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West Miami-Dade

$11.4 million grant to help build pedestrian bridge for FIU students

 

Special to the Miami Herald

Crossing busy Southwest Eighth Street in West Miami-Dade should become a lot safer for Florida International University students and pedestrians in Sweetwater.

Florida International University was awarded a Transportation Investment Generating Economic Recovery (TIGER) Grant for $11.4 million. The grant may be used starting in February for a project that includes a pedestrian overpass bridge over Eighth Street and 109th Avenue, sidewalks and landscaping improvements.

Sweetwater and FIU teamed up to help get the grant. Mayor Jose Diaz said this was a dream of his that has finally become a reality.

“I think it would be perfect for an overpass or a skyline way,” he said. “People thought I was crazy. … I expressed my thoughts to the former mayor and commission.”

The bridge will be located in the city’s university district, which includes the area between 107th and 109th avenues and between Sixth and Seventh streets, with a small portion that will possibly go farther north up to Fourth Street.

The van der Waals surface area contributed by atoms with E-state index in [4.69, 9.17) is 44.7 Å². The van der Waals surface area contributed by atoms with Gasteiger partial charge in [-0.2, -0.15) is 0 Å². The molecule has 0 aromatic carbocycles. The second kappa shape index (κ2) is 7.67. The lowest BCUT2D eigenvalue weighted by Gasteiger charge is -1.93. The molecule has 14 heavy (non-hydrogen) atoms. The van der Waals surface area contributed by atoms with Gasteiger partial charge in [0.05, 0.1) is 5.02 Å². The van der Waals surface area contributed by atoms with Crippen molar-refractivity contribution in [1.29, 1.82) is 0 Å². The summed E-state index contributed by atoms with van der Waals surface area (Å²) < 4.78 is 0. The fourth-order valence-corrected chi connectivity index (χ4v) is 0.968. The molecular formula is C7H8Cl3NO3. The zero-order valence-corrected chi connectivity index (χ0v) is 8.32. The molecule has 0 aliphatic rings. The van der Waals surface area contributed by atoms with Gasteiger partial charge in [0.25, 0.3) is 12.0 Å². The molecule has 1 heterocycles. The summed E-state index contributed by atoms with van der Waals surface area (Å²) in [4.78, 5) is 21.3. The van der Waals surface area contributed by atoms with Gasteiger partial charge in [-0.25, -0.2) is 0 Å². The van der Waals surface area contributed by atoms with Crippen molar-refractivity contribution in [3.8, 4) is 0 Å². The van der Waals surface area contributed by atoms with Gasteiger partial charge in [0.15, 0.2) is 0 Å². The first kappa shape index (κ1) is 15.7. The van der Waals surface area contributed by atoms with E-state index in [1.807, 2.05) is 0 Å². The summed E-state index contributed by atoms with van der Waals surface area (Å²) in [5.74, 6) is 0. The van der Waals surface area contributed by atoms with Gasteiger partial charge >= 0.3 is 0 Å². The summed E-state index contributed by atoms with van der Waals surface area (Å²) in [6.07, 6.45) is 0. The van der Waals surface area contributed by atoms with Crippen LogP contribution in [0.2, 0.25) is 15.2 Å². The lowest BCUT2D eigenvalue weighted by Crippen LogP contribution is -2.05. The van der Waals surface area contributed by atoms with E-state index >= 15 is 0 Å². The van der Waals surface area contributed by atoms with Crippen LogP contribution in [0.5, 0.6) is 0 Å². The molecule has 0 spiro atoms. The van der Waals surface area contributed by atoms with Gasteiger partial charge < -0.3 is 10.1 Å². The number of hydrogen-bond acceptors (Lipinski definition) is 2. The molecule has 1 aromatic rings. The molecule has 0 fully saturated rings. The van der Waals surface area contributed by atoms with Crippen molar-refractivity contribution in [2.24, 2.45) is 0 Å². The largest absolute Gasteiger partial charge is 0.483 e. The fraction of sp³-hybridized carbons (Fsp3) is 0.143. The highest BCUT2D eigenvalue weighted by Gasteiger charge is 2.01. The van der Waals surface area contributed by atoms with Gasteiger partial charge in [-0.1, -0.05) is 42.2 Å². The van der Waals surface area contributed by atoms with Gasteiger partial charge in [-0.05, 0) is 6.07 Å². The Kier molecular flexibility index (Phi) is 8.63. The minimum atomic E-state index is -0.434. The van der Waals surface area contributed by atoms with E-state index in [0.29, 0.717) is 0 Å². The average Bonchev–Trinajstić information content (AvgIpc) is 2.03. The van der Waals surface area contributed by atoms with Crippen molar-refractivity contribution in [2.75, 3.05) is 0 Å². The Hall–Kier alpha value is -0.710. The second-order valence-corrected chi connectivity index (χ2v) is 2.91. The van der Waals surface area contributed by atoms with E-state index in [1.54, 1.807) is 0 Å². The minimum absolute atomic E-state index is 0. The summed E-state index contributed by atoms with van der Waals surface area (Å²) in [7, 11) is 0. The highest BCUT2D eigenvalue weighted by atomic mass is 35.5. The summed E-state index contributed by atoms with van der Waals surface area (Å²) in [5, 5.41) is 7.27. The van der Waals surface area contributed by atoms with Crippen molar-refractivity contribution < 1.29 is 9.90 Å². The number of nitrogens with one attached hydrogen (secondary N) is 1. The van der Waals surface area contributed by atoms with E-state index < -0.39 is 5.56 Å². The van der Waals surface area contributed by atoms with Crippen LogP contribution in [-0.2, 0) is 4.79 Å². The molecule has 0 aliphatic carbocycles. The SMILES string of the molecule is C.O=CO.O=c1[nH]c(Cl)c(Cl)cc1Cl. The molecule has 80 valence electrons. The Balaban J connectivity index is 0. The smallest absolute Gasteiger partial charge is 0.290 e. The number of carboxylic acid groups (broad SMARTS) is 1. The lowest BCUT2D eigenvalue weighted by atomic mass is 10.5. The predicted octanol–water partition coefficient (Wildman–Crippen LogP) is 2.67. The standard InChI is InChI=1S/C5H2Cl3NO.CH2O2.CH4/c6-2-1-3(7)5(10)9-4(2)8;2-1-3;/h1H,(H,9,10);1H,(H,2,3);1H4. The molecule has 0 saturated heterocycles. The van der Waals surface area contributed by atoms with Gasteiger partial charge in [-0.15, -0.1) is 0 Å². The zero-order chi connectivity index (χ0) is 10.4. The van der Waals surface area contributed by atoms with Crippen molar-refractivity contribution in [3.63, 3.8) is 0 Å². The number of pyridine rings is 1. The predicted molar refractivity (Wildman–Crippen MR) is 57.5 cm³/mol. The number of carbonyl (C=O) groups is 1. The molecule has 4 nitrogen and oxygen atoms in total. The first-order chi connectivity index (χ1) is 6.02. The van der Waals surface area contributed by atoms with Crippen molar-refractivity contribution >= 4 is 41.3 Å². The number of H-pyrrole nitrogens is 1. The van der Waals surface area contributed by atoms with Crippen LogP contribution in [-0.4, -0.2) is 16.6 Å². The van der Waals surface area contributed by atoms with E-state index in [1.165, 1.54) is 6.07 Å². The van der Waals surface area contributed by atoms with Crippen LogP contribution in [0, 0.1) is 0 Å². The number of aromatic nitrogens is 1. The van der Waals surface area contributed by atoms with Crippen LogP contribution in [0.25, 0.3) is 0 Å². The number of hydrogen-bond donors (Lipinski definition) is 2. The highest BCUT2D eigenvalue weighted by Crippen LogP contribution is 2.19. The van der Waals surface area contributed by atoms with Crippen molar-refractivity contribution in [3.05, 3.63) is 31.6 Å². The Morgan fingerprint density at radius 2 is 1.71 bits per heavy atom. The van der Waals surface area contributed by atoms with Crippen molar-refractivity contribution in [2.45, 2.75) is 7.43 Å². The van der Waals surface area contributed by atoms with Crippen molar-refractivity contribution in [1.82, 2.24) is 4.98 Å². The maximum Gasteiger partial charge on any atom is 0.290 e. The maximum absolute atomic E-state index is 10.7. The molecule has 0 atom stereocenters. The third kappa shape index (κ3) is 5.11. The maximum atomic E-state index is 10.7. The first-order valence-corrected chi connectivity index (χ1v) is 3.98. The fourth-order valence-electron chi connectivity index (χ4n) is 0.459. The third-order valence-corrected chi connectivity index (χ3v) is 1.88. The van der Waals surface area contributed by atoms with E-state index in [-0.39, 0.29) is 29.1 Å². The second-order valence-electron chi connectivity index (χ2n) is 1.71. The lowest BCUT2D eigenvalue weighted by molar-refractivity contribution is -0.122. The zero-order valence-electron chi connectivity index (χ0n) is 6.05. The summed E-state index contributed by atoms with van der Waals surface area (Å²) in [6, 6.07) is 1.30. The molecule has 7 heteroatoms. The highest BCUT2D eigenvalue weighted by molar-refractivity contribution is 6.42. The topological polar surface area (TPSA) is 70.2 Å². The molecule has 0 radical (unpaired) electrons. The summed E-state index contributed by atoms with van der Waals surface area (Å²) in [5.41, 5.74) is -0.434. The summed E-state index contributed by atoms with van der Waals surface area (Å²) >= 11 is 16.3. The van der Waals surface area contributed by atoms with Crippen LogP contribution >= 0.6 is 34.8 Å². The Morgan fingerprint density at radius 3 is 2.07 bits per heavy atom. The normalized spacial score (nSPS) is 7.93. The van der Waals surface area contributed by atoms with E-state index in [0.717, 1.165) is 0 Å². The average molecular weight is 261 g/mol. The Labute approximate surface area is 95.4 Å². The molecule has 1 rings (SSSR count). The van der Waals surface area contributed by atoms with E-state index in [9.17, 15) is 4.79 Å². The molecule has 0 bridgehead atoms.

The grant took about three years to be approved.

Diaz said the city is preparing for a population boom in students living in the city and said adding the bridge would go a long way toward improving safety.

“In the next five years, we might have 2,000 students crossing the street,” he said. “It’s going to impact the traffic.”

FIU’s Modesto Maidique Campus is between Southwest 107th Avenue and Florida’s Turnpike, south of Eighth Street, just outside Sweetwater’s city limits.

Student dorms are undergoing construction within city limits, adjacent from the campus.

The 109 Tower, a 15-story private dorm with roughly 180 residential units plus first-floor retail, is now under construction on Southwest Seventh Terrace and 109th Avenue. Plans are for the building to be completed sometime in the spring. Diaz said that more dorms are expected.

FIU’s vice president of governmental relations, Stephen A. Sauls, said the bridge will unite the city and the school.

“It’ll look like a connection as opposed to two different worlds,” he said.

He also added that the bridge could be about six blocks in length, and that university students have played a role in designing the bridge. Although plans are still in the works, the project could be completed in 2017.

Aside from the bridge, the grant will also be used for sidewalk improvements and landscaping along 109th Avenue in Sweetwater, Diaz said.

“We will see art deco buildings, student housing, stores, coffee shops. We are projecting a 21st-century dream city,” Diaz said.

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